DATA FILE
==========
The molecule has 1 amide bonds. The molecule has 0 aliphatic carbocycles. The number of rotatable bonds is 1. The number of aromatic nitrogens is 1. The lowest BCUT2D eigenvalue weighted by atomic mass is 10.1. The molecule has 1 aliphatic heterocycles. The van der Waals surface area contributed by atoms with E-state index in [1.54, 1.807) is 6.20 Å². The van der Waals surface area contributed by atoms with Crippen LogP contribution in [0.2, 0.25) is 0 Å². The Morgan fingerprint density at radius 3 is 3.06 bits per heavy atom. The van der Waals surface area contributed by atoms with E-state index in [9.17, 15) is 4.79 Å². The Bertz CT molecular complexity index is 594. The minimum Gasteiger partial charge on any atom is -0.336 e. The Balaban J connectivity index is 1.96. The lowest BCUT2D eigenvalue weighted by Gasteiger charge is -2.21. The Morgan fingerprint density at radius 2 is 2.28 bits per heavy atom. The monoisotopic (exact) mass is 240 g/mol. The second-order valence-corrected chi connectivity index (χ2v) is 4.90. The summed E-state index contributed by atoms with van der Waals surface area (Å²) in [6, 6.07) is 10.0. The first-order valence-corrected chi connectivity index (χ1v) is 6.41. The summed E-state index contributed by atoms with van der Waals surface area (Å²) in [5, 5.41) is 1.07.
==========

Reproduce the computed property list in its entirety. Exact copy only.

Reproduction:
The molecule has 1 amide bonds. The molecule has 0 aliphatic carbocycles. The number of rotatable bonds is 1. The number of aromatic nitrogens is 1. The lowest BCUT2D eigenvalue weighted by atomic mass is 10.1. The molecule has 1 aliphatic heterocycles. The van der Waals surface area contributed by atoms with E-state index in [1.54, 1.807) is 6.20 Å². The van der Waals surface area contributed by atoms with Crippen LogP contribution in [0.2, 0.25) is 0 Å². The Morgan fingerprint density at radius 3 is 3.06 bits per heavy atom. The van der Waals surface area contributed by atoms with E-state index in [9.17, 15) is 4.79 Å². The Bertz CT molecular complexity index is 594. The minimum Gasteiger partial charge on any atom is -0.336 e. The Balaban J connectivity index is 1.96. The lowest BCUT2D eigenvalue weighted by Gasteiger charge is -2.21. The Morgan fingerprint density at radius 2 is 2.28 bits per heavy atom. The monoisotopic (exact) mass is 240 g/mol. The second-order valence-corrected chi connectivity index (χ2v) is 4.90. The summed E-state index contributed by atoms with van der Waals surface area (Å²) in [6, 6.07) is 10.0. The first-order valence-corrected chi connectivity index (χ1v) is 6.41. The summed E-state index contributed by atoms with van der Waals surface area (Å²) in [5, 5.41) is 1.07.